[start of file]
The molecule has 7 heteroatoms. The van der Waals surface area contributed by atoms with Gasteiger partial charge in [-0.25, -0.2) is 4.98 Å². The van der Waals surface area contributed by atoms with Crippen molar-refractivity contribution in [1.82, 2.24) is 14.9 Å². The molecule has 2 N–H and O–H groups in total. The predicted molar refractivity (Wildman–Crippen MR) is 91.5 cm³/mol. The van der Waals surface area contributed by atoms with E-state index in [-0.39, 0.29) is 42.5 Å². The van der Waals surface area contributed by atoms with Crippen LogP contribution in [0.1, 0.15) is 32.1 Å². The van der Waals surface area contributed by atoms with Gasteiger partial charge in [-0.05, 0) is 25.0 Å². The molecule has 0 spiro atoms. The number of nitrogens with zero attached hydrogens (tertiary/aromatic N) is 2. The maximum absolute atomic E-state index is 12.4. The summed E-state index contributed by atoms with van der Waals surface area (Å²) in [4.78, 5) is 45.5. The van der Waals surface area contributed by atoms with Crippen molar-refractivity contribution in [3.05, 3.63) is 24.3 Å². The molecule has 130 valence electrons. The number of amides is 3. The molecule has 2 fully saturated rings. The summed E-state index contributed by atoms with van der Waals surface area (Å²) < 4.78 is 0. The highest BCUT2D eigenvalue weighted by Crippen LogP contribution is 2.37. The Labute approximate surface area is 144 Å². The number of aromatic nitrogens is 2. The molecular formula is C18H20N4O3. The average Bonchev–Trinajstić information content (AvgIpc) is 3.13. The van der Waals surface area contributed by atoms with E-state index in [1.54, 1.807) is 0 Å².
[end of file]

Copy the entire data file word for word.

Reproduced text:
The molecule has 7 heteroatoms. The van der Waals surface area contributed by atoms with Gasteiger partial charge in [-0.25, -0.2) is 4.98 Å². The van der Waals surface area contributed by atoms with Crippen molar-refractivity contribution in [1.82, 2.24) is 14.9 Å². The molecule has 2 N–H and O–H groups in total. The predicted molar refractivity (Wildman–Crippen MR) is 91.5 cm³/mol. The van der Waals surface area contributed by atoms with E-state index in [-0.39, 0.29) is 42.5 Å². The van der Waals surface area contributed by atoms with Crippen LogP contribution in [0.1, 0.15) is 32.1 Å². The van der Waals surface area contributed by atoms with Gasteiger partial charge in [-0.05, 0) is 25.0 Å². The molecule has 0 spiro atoms. The number of nitrogens with zero attached hydrogens (tertiary/aromatic N) is 2. The maximum absolute atomic E-state index is 12.4. The summed E-state index contributed by atoms with van der Waals surface area (Å²) in [4.78, 5) is 45.5. The van der Waals surface area contributed by atoms with Crippen molar-refractivity contribution in [3.05, 3.63) is 24.3 Å². The molecule has 130 valence electrons. The number of amides is 3. The molecule has 2 fully saturated rings. The summed E-state index contributed by atoms with van der Waals surface area (Å²) < 4.78 is 0. The highest BCUT2D eigenvalue weighted by Crippen LogP contribution is 2.37. The Labute approximate surface area is 144 Å². The number of aromatic nitrogens is 2. The molecular formula is C18H20N4O3. The average Bonchev–Trinajstić information content (AvgIpc) is 3.13. The van der Waals surface area contributed by atoms with E-state index in [1.54, 1.807) is 0 Å².